What is Vitamin D?
Vitamin D is a steroid hormone - NOT a vitamin. It is regulated through G protein activation, like the other steroid and thyroid hormones. Thyroid hormones control Vitamin D metabolism.
"Like the receptors for other steroid hormones and thyroid hormones, the vitamin D receptor has hormone-binding and DNA-binding domains. The vitamin D receptor forms a complex with another intracellular receptor, the retinoid-X receptor, and that heterodimer is what binds to DNA. In most cases studied, the effect is to activate transcription, but situations are also known in which vitamin D suppresses transcription."
The vitamin D receptor binds several forms of cholecalciferol. Its affinity for 1,25-dihydroxycholecalciferol (also called Calcitriol, Vitamin D, Dihydroxy Vitamin D, 1,25-dihydroxy-vitamin D3) is roughly 1000 times that for 25-hydroxycholecalciferol (25-D3 or “calcidiol”), which explains their relative biological potencies.
“The story of vitamin D begins when a vitamin D precursor is eaten. The precursor we get from plants is called “ergosterol” and the precursor we get from eating animal tissues is called “7-dehydrocholesterol.” These substances are absorbed into the body when they are eaten and transported to the skin for modification by sunlight radiation (hence the popular terminology of vitamin D as the “sunshine vitamin”). The animal origin substance is converted to what is called “vitamin D3” or “cholecalciferol” while the plant substance becomes “vitamin D2” or “ergocalciferol.” From here we will follow the animal origin hormone as it is the most metabolically active.
“The next stop is the liver for modification (a hydroxyl group is added to the 25th carbon of the vitamin D3 molecule) thus forming 25-hydroxycholecalciferol. After this 25-hydroxycholecalciferol (often abbreviated 25-D3 or “calcidiol”) circulates to the kidney for its final activation. Another hydroxyl group is added in the final activation to form 1,25 dihydroxylcholecalciferol, aka calcitriol.” (Courtesy Vet Info Sheet for ROCALTROL)
Excessive exposure to sunlight does not lead to overproduction of vitamin D. Vitamin D toxicity is inevitably the result of overdosing on vitamin D supplements.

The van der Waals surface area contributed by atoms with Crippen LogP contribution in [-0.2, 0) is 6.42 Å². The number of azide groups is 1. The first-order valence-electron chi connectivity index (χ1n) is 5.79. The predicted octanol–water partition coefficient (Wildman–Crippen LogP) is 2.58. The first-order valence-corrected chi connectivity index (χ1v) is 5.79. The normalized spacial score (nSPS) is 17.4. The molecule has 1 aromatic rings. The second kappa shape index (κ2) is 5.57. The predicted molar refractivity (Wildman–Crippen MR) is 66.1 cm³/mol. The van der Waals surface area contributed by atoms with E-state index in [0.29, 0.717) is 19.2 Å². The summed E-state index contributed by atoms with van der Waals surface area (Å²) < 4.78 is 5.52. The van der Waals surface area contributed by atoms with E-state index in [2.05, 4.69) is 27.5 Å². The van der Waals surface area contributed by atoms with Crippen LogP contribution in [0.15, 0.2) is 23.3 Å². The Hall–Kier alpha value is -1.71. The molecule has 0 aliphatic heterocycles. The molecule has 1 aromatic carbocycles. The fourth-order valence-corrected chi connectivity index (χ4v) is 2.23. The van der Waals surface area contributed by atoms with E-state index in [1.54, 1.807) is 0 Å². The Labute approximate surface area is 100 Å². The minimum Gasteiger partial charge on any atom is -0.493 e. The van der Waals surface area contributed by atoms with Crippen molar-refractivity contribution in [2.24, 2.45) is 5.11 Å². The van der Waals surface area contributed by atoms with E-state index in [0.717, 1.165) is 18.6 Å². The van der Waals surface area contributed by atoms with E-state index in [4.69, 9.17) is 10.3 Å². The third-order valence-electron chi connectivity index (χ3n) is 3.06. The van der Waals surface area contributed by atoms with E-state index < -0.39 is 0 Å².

To assess vitamin D deficiency, serum levels of 25-OH vitamin D3 are usually tested. Unfortunately this is done without any consideration for thyroid status, although it has been known for more than 30 years that thyroid hormones control Vitamin D metabolism.
Some studies have shown that Vitamin D3 and fluoride have synergistic effects on bone aluminum accumulation (Ittel et al, 1993), reducing the aluminum deposited in some bone tissue, but not changing parameters of bone-disease.
Reduction of aluminum deposits in bone does not mean less aluminum is absorbed, but is more a sign of “redistribution”. Increased Al levels are seen in plasma of hemodialized patients at doses of D3 as low as 240 IU per week (6 micrograms) (Demontis et al, 1986).
Like fluoride, Vit D may cause increased absorbtion of lead, cadmium, aluminum, and cobalt; and radioactive isotopes such as strontium and cesium (Moon 1997; 1994; Babarykin, 1994).
Like fluoride, Vitamin D has been used as rodenticide.
Although some animal studies report benefits of Vitamin D supplementation in fluoride poisoning (Guna Sherlin & Verma RJ, 2000; 2001) caution is advised. While it may benefit those suffering from T3 toxicosis or hyperthyroidism as a result of fluoride-induced disturbances in deiodination activity, it may worsen some conditions in those having Low T3 (hypothyroidism).
In children with skeletal fluorosis - as in hypothyroidism - elevated levels of 1,25-Dihydroxy-Vitamin D3 have been observed (Pettifor et al, 1989).
Hypothyroid children have higher serum levels of both calcium and 1,25-dihydroxy-vitamin D3, while having lower levels of osteocalcin (Lauffer et al, 1993; Verrotti et al, 1998), while the opposite is reported in hyperthyroidism (Saggese et al, 1990). These levels normalize after thyroid status is corrected (Verrotti et al, 1998; Saggeese et al, 1990).
In hypothyroid patients treated with Levothyroxine, Vitamin D significantly raised TSH secretion (Gasinska et al, 1993). In hypothyroid newborns, 70% of those given Vitamin D together with Levothyroxine suffered from hypercalcemia, compared to 21% on L-T4 only.
SEE ALSO: Vitamin D & Thyroid Status
Vitamin D may be Harmful in Rheumatic Disease
References & Research Material
Aburto A, Edwards HM Jr, Britton WM - “The influence of vitamin A on the utilization and amelioration of toxicity of cholecalciferol, 25-hydroxycholecalciferol, and 1,25 dihydroxycholecalciferol in young broiler chickens” Poult Sci 77(4):585-93 (1998)
Adams JS, Lee G - "Gains in bone mineral density with resolution of vitamin D intoxication" Ann Intern Med 127:203-206 (1997)